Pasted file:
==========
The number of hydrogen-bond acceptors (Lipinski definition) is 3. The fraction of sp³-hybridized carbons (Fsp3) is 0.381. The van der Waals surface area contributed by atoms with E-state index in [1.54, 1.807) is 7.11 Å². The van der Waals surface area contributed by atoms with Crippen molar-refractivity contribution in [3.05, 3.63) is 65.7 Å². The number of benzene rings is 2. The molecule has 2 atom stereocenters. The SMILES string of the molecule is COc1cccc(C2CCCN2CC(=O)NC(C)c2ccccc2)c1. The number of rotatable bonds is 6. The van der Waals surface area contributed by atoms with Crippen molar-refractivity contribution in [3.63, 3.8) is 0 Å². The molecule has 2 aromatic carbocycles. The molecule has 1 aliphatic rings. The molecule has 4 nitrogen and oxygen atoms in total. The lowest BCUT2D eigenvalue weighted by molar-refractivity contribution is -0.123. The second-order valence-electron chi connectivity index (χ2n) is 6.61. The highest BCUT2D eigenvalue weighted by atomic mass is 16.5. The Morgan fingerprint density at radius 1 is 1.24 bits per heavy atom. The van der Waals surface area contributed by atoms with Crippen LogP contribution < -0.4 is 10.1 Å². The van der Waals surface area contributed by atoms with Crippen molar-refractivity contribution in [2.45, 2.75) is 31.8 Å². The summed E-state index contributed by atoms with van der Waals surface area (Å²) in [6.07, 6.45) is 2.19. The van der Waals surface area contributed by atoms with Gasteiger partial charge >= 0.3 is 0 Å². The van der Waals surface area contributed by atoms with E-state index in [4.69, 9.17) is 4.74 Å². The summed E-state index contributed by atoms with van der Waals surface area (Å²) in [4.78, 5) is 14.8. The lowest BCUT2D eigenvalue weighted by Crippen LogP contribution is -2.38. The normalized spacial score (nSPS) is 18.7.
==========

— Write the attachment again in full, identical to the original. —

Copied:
The number of hydrogen-bond acceptors (Lipinski definition) is 3. The fraction of sp³-hybridized carbons (Fsp3) is 0.381. The van der Waals surface area contributed by atoms with E-state index in [1.54, 1.807) is 7.11 Å². The van der Waals surface area contributed by atoms with Crippen molar-refractivity contribution in [3.05, 3.63) is 65.7 Å². The number of benzene rings is 2. The molecule has 2 atom stereocenters. The SMILES string of the molecule is COc1cccc(C2CCCN2CC(=O)NC(C)c2ccccc2)c1. The number of rotatable bonds is 6. The van der Waals surface area contributed by atoms with Crippen molar-refractivity contribution in [3.63, 3.8) is 0 Å². The molecule has 2 aromatic carbocycles. The molecule has 1 aliphatic rings. The molecule has 4 nitrogen and oxygen atoms in total. The lowest BCUT2D eigenvalue weighted by molar-refractivity contribution is -0.123. The second-order valence-electron chi connectivity index (χ2n) is 6.61. The highest BCUT2D eigenvalue weighted by atomic mass is 16.5. The Morgan fingerprint density at radius 1 is 1.24 bits per heavy atom. The van der Waals surface area contributed by atoms with Crippen LogP contribution < -0.4 is 10.1 Å². The van der Waals surface area contributed by atoms with Crippen molar-refractivity contribution in [2.45, 2.75) is 31.8 Å². The summed E-state index contributed by atoms with van der Waals surface area (Å²) in [6.07, 6.45) is 2.19. The van der Waals surface area contributed by atoms with Gasteiger partial charge >= 0.3 is 0 Å². The van der Waals surface area contributed by atoms with E-state index in [4.69, 9.17) is 4.74 Å². The summed E-state index contributed by atoms with van der Waals surface area (Å²) in [4.78, 5) is 14.8. The lowest BCUT2D eigenvalue weighted by Crippen LogP contribution is -2.38. The normalized spacial score (nSPS) is 18.7.